|Mumbai news headlines|
|Krishi Star whole-peeled tomato product|
Back in Malaysia, I have always enjoyed eating ‘Roti canai’ and ‘Nasi kandar’, authentic Malaysian food with Indian origins. Coming to India, I am curious to see how different the taste between Malaysia-Indian and India-Indian food is. There are certainly overlaps, such as biryani and tomato rice, dal, and roti pratha. My favorites so far are the kashimiri biryani rice, dosa, and sev puri. Indian street-food is one area of great potential but also great danger. Yes, one has to be extra careful to indulge in street food in India, for fear of diarrhea or worst, food poisoning. My stomach is strong enough to withstand at least one experience of Sev-puri on a small street off Hill Road. What makes Sev-puri tastes so good, is the addition of fresh coriander leaves and young mango peels, which gives a soury taste at the end. And this balances perfectly with the intense garlic, green, and tamarind chutneys. For a safer alternative, one can always go across the street to a place called Elco restaurant, which is popular amongst the locals for its Panipuri and other street food offerings in a cleaner setting.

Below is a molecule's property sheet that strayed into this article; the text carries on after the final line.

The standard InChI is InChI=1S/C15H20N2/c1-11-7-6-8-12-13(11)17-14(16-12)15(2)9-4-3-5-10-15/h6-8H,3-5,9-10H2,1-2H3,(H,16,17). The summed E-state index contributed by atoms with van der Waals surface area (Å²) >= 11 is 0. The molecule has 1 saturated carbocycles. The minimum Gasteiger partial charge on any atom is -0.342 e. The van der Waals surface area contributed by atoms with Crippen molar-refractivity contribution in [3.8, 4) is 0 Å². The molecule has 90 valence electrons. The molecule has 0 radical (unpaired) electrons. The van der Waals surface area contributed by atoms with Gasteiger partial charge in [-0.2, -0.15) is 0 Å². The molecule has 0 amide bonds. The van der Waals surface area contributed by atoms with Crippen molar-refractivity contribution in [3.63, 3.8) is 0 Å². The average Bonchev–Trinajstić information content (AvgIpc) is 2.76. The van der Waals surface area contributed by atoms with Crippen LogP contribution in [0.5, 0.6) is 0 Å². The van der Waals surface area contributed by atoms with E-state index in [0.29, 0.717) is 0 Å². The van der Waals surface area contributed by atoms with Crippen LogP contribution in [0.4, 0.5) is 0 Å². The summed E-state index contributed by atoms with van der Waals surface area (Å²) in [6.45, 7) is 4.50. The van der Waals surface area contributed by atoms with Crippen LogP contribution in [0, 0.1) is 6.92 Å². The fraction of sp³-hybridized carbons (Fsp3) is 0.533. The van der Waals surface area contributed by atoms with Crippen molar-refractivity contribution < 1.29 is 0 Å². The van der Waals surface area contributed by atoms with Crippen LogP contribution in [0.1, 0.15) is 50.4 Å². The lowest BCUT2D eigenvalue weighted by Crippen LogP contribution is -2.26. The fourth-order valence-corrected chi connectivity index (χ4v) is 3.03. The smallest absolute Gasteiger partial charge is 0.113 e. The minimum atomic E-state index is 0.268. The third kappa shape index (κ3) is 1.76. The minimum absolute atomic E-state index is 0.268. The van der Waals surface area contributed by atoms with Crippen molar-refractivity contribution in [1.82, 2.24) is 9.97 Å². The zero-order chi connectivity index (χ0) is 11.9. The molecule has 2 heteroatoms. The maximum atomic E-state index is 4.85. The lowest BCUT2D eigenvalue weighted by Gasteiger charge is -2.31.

|Dosa, Puri, and Biryani rice|
|Traditional Indian chips store|
|Grating potatoes with traditional grater into wok|
Note to future interns version 2:1. A non-spicy dish from an Indian or Indo-chinese restaurant is not necessarily not spicy in lay-man standards
2. Absolute requirement: Smart phone with GPS (you want to know where the rickshaw is taking you and its also a good source to pinpoint where you want to go especially if you dont know Hindi), umbrella (because it rains non-stop here….!), sandals (to walk in the rain) & toilet-paper/tissue